Understanding your sport; Cricket
Understanding your sport; Cricket
Photo Courtesy onlinecricket.com
Cricket is a bat-and-ball game played between two teams of 11 players on a roughly circular field, at the centre of which is a rectangular 22-yard long pitch. Each team takes it in turn to bat, in which they attempt to accumulate as many runs as possible, while the other team fields, attempting to prevent the batting team scoring runs. Teams may bat once or twice each depending upon the format of the game.
Bat-The cricket bat is made of wood and has the shape of a blade topped by a cylindrical handle.
Ball-The ball is a hard leather-seamed spheroid, with a circumference of 9 inches. The hardness of the ball, which can be delivered at speeds of more than 140 km/h, is a matter for concern and batsmen wear protective clothing including pads (designed to protect the knees and shins), batting gloves for the hands, a helmet for the head and a box inside the trousers to protect the crotch area.
Cricket is played on a grassy field. The Law of Cricket does not specify the size or shape of the field, but it is often oval / elliptical. In the centre of the field is a rectangular strip, known as the pitch. The pitch is a flat surface 10 feet (3.0 m) wide, with very short grass that tends to be worn away as the game progresses. At either end of the pitch, 22 yards (20 m) apart, are placed wooden targets, known as the wickets .These serve as a target for the bowling (also known as the fielding side and are defended by the batting side, which seeks to accumulate runs.
The game on the field is regulated by two umpires, one of whom stands behind the wicket at the bowler's end, the other in a position called "square leg" to the side of the "on strike" batsman. The main role of the umpires is to adjudicate on whether a ball is correctly bowled when a run is scored, and whether a batsman is out. Umpires also determine when intervals start and end, decide on the suitability of the playing conditions and can interrupt or even abandon the match due to circumstances likely to endanger the players, such as a damp pitch or deterioration of the light.
These matches also have a match referee whose job is to ensure that play is within the Laws of cricket and the spirit of the game.
Scorers are appointed to record all runs scored, all wickets taken and, where appropriate, number of overs bowled. In professional games, in compliance with the Laws of Cricket, two scorers are appointed, most often one provided by each team.
Format of the game
A cricket match is divided into periods called innings. It is decided before the match whether each team will have either one inning or two innings each. During an inning one team fields and the other bats. The two teams switch between fielding and batting after each inning. All eleven members of the fielding team take the field, but only two members of the batting team (two batsmen) are on the field at any given time.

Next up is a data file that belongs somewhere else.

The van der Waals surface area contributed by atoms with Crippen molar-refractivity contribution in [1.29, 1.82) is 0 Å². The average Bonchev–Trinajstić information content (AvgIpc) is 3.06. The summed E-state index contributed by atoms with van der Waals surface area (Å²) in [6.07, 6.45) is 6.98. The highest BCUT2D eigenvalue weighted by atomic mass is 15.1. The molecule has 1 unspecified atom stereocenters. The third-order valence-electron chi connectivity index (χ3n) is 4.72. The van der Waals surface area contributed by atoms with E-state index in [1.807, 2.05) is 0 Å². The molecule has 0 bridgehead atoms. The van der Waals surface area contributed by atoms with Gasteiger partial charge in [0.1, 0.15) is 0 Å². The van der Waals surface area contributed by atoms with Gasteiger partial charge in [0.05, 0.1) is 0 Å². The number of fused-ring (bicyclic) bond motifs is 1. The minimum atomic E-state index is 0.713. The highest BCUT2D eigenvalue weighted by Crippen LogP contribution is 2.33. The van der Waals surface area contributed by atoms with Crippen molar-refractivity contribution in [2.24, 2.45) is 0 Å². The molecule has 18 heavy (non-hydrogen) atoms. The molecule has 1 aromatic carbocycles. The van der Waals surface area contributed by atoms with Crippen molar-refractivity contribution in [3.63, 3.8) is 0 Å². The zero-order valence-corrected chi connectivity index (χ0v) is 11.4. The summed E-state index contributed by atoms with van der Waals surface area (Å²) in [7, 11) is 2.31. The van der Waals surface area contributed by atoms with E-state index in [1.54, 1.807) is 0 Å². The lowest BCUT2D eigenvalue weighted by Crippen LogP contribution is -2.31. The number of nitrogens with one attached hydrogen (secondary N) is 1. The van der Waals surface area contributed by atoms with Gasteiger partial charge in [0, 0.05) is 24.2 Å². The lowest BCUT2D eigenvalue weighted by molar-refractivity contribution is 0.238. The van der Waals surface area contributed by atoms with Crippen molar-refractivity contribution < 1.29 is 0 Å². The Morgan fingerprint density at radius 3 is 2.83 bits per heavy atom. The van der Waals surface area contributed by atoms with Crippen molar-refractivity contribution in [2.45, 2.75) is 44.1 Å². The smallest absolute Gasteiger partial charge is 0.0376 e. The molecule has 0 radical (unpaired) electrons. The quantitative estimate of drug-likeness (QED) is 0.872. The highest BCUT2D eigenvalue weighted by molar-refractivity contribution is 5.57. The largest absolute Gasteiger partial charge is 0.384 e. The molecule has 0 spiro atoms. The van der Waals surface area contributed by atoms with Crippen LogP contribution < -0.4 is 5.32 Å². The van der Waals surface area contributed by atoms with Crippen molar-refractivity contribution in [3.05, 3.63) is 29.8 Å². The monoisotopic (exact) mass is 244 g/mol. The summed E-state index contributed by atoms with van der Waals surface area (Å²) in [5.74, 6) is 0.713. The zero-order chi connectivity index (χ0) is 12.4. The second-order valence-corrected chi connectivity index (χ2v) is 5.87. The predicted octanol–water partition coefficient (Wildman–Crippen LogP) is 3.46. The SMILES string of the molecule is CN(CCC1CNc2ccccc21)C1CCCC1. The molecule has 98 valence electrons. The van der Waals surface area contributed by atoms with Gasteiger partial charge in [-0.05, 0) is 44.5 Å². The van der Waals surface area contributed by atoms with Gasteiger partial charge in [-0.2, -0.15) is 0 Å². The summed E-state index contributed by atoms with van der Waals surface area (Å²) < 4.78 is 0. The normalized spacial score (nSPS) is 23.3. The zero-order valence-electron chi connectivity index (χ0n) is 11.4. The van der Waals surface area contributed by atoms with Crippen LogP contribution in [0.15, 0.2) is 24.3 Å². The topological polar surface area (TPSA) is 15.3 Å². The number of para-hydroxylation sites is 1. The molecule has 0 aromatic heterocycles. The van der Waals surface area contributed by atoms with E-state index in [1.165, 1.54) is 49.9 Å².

The two batsmen stand at opposite ends of the pitch, each behind a line on the pitch known as a crease. The fielding team's eleven members stand outside the pitch, spread out across the field.
At each end of the pitch is a wooden target called a wicket. One designated member of the fielding team, called the bowler, is given the ball, and bowls the ball from one end of the pitch to the wicket behind the batsman on the other side of the pitch. The batsman tries to prevent the ball from hitting the wicket by striking the ball with a bat. If the bowler succeeds in hitting the wicket the batsman is dismissed and therefore he must leave the field, to be replaced by another batsman from the batting team.
If the batsman is successful in striking the ball and the ball is not caught before it hits the ground, the two batsmen may then try to score points for their team by running the length of the pitch, grounding their bats behind the opposite crease. Each crossing and grounding by both batsmen is worth one run. The batsmen may attempt one run, multiple runs, or elect not to run at all. By attempting runs, the batsmen risk dismissal, which can happen if the fielding team retrieves the ball and hits a wicket with the ball before either batsman reaches the opposite crease.
If the batsman hits the bowled ball over the field boundary without the ball touching the field, the batting team scores six runs and may not attempt more. If the ball touches the ground and then reaches the boundary, the batting team scores four runs and may not attempt more. When the batsmen have finished attempting their runs, the ball is returned to the bowler to be bowled again. The bowler continues to bowl toward the same wicket, regardless of any switch of the batsmen's positions.
After a bowler has bowled six times (an over), another member of the fielding team is designated as the new bowler. The new bowler bowls to the opposite wicket, and play continues. Fielding team members may bowl multiple times during an inning, but may not bowl two overs in succession.
The inning is complete when 10 of the 11 members of the batting team have been dismissed, one always remaining "not out", or when a set number of overs has been played. The number of innings and the number of overs per inning vary depending on the match.